Mozilla Corp laid off a quarter of its staff and promptly announced a new search deal with Google. Odd timing, given Mozilla has historically received over 90% of its funding from Google.
I work for an organisation that gets a similarly large proportion of its funding from one place. Worryingly for Mozilla, it’s even more reliant on its main competitor’s largesse than libraries are on funding from Suffolk County Council. And we provide a statutory service — libraries will exist in some form or other even if Suffolk Libraries as an entity doesn’t.
I’ve always been slightly baffled by Mozilla’s expenditure — which is pretty much the same as its income (
png image — graph showing Mozilla’s expenditure as a percentage of its income over 15 years). I do understand that good design and engineering costs, and it needs to be marketed and supported. But spending around $450m a year seems an awful lot, considering what its users – and its main customer – get, which is really one product with a single digit market share. I guess providing a Silicon Valley environment to do this work in isn’t cheap.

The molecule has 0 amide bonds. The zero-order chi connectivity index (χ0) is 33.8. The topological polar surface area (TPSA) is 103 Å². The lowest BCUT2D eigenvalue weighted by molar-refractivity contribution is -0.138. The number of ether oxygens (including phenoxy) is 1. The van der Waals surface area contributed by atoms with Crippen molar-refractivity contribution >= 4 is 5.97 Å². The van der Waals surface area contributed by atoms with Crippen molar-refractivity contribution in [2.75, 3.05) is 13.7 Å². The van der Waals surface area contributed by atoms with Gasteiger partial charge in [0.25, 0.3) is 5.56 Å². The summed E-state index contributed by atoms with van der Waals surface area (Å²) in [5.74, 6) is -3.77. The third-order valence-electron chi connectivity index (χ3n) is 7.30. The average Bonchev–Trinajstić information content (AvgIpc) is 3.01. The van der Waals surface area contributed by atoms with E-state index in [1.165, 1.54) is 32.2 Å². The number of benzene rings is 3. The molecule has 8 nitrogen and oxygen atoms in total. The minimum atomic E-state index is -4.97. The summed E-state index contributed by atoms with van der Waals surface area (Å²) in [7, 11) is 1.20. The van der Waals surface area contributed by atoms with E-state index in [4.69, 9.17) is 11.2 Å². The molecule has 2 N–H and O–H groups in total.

I’m not sure what this means for the future. Ultimately, the good Mozilla currently does amounts to providing an independent, non-commercial browser, and its grant funding and advocacy. Both are important, but presumably can’t rely on Google’s funding, nor on spending nearly half a billion dollars a year.